One of the most striking features of the residence hall is the furniture in the rooms. It is comfortable yet collapsible and allows students to configure beds and desks in any manner they desire. Beds can be raised or lowered, and study desks can also be adjusted to seated or standing height.
The facility is ideal for STEM and entrepreneurial students and is close to Broderick Dining Commons, the Student Recreation Center, Webb University Center, the Strome Entrepreneurial Center and most of the University's science buildings, including the new Chemistry Building.
Dr. Owens is memorialized on all five floors.
"We didn't want it to have a museum feel because it's an active space where students will be living and learning, but we wanted the residents to experience the impact Dr. Owens made as a leader," Stansberry said.
"The building is designed to be active and collaborative, which was one of the goals we set when we were putting the pieces together."
He credited ODU's staff for creating a tribute both meaningful and attractive.
Associate Dean of Students Bridget Weikel said every quote was chosen to speak to students.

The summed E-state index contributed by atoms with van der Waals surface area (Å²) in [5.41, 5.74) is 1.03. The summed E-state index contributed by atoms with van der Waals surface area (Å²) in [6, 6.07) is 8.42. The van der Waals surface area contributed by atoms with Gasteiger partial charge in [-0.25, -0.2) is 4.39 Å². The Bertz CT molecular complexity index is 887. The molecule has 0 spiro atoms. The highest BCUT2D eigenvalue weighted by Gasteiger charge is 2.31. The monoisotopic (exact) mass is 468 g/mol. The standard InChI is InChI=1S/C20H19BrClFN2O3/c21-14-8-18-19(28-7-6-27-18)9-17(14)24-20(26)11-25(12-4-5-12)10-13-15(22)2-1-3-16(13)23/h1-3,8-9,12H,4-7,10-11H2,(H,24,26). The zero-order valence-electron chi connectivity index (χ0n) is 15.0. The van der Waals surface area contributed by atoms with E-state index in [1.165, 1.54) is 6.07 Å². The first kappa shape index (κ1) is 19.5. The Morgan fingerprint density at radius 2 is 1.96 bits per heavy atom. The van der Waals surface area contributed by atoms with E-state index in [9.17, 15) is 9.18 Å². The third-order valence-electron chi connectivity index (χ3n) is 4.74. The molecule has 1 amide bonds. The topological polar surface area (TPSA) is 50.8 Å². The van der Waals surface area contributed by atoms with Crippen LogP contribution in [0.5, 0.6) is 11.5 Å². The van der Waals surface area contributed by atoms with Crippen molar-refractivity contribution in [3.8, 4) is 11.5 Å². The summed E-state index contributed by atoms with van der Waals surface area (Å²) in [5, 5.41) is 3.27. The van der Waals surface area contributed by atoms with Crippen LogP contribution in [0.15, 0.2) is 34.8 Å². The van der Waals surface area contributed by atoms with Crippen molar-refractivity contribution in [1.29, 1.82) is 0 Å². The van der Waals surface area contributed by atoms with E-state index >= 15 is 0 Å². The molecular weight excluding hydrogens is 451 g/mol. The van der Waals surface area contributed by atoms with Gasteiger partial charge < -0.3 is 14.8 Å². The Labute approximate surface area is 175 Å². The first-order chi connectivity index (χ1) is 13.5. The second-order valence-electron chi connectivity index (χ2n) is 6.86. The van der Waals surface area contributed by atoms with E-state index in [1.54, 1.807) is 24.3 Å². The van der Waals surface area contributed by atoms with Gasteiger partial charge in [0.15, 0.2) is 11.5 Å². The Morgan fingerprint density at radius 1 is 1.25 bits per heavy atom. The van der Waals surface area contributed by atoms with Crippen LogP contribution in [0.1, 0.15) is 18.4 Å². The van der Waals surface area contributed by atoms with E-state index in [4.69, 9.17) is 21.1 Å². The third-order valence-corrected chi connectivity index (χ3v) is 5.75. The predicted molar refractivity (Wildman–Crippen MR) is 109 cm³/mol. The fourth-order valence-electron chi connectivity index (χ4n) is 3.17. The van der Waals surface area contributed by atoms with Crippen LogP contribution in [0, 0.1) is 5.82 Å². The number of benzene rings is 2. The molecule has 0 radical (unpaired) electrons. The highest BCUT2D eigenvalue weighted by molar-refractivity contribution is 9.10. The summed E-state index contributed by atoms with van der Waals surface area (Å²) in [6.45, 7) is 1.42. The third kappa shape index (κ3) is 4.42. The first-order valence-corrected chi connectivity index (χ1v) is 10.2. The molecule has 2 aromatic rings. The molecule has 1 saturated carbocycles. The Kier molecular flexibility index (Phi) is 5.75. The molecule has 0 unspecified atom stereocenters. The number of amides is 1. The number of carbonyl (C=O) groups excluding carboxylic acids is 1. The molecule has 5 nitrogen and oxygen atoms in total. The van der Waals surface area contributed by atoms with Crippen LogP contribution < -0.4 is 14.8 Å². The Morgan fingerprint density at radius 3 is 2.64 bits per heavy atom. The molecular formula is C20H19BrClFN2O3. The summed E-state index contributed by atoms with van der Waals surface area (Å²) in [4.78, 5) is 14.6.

"The words educator, mentor, leader, activist, lifelong learner and innovator - they all resonate with ODU and the values of our institution and capture the amazing character of Dr. Owens," she said.
"So we took those words and identified quotes from the family or from Dr. Owens himself or from others in the community that help to tie him to those traits and actions he took.
"In each of the upper floors and in community spaces, we identified an additional quote that ties into one of those words as well. We're so excited about being able to showcase his contributions and have his legacy continue to impact our students."
During the ceremony, Del. Cliff Hayes, D-Chesapeake, credited Owens for mentoring him and thanked ODU for honoring his legacy.
"It's important that our young people understand who our leaders were and the impact they made," Hayes said. "President Broderick, thank you for naming such a magnificent project after Dr. Owens."
ODU's student body is far more diverse now than it was when Owens was rector, from 1990 to 1994. Old Dominion also ranks among the top universities in the nation in African American graduation rates.
"Dr. Owens," Koch said, "I think would be very pleased with Old Dominion University today."
Paula Owens Parker said he would.
"If dad were here, he would be in Owens House on moving day to meet the students and encourage them to have the best year they could have," she said.
"He would have flowers in the reception desk to show appreciation for the staff.
"He would be back in the spring to wish the students a good summer.
"If he were here, he would be thrilled and amazed. He would stand up with his hands on his hips and turn to my mother and say, 'Helen, can you believe this?'
"And she would just smile."